All eyes on race for second place in Scottish elections
Scotland went to the polls yesterday to elect its next batch of MSPs to the Scottish Parliament.
The Holyrood election comes a year after the SNP, led by Nicola Sturgeon (right), won 56 out of 59 seats at the UK general election, and there are no signs the party's momentum is slowing.
Polls suggest the SNP is in line to take the largest share of seats, after its landslide victory in 2011 created the first Holyrood majority government.
But all eyes will be on the race for second place, with the Conservatives hoping to unseat Labour as Scotland's second biggest party.
Scottish Conservative leader Ruth Davidson has been increasingly optimistic in the days leading up to the election, insisting polling and canvassing returns indicate her party is "well on course" to be Scotland's main opposition.
Scottish Labour leader Kezia Dugdale has brought in a raft of new faces this year after Labour was decimated in the 2015 general election, returning just one MP in a land where it had dominated politics for nearly half a century.
Ms Dugdale has acknowledged she still has work to do to rebuild the party into a force capable of unseating the SNP, but she has stated her intention to take Labour back into government.
Scotland's constitutional future remains a key election battleground after 45pc voted for Scottish independence in September 2014, and a recent survey suggested half of Scots will not vote for a party that disagrees with their views on independence.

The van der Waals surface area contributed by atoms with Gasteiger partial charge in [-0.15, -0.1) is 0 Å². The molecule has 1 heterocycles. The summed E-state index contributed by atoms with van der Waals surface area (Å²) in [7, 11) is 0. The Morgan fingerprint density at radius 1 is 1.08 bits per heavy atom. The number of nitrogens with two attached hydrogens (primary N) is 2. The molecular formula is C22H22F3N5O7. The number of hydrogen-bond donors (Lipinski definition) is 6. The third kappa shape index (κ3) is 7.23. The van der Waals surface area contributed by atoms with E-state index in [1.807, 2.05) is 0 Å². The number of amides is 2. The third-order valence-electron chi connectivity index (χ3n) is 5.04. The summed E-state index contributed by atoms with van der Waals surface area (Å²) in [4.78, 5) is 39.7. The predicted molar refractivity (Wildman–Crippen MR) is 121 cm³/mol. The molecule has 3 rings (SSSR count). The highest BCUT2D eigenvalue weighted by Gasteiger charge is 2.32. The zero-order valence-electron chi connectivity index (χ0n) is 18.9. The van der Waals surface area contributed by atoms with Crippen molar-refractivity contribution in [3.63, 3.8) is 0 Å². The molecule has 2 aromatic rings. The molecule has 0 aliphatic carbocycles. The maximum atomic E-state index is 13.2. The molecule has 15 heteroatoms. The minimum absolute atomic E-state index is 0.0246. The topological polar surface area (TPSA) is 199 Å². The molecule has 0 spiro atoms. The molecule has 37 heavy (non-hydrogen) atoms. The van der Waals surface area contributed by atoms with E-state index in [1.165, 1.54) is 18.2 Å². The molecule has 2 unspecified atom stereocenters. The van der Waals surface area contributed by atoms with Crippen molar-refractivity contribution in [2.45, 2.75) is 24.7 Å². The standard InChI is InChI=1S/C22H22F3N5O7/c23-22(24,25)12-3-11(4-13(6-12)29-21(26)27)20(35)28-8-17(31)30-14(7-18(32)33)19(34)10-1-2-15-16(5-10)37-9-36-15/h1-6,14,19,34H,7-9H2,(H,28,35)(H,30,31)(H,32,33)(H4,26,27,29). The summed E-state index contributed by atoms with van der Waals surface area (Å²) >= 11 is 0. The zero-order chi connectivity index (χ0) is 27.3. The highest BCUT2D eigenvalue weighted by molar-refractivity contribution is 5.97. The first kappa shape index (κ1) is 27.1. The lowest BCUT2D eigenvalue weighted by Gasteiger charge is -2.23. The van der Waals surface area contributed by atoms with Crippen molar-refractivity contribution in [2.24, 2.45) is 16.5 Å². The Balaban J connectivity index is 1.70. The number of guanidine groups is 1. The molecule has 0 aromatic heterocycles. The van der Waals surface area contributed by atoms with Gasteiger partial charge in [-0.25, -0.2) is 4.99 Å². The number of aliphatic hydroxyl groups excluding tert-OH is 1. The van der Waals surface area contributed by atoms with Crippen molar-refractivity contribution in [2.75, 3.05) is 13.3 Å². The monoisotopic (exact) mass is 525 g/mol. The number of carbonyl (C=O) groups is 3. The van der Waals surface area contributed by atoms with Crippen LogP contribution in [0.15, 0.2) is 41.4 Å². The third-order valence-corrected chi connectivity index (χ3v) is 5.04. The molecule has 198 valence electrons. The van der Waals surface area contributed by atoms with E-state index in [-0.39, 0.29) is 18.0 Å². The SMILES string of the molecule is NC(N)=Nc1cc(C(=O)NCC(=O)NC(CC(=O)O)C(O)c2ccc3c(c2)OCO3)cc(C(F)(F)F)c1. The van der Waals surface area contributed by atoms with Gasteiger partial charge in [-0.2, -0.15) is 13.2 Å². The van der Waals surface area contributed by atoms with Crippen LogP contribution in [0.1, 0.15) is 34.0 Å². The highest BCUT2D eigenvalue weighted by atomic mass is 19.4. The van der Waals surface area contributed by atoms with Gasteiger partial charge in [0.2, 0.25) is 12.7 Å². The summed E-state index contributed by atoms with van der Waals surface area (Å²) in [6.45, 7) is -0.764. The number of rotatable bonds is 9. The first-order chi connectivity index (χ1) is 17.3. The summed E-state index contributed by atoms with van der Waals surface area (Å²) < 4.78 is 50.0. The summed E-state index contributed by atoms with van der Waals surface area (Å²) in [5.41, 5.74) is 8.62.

The referendum led to a surge in support for the Scottish Greens, with its membership quadrupling since then as many Scots apparently look for a pro-independence alternative to the SNP.
The nationalist left is also represented by newcomers Rise, which has earned the support of former SNP deputy leader Jim Sillars, and Solidarity - which is led by former Scottish Socialist MSP Tommy Sheridan.
Polls indicate the Greens could be in line for as many as eight MSPs, if their strategy of focussing largely on the regional list pays off.
Eurosceptic party Ukip has followed a similar strategy, and is hoping to emulate its success in the 2014 European Parliament election when David Coburn became the party's first Scottish parliamentarian.
Liberal Democrat leader Willie Rennie is hoping Scotland has forgiven his party for going into coalition with the hitherto unpopular Conservatives in the UK government in 2010.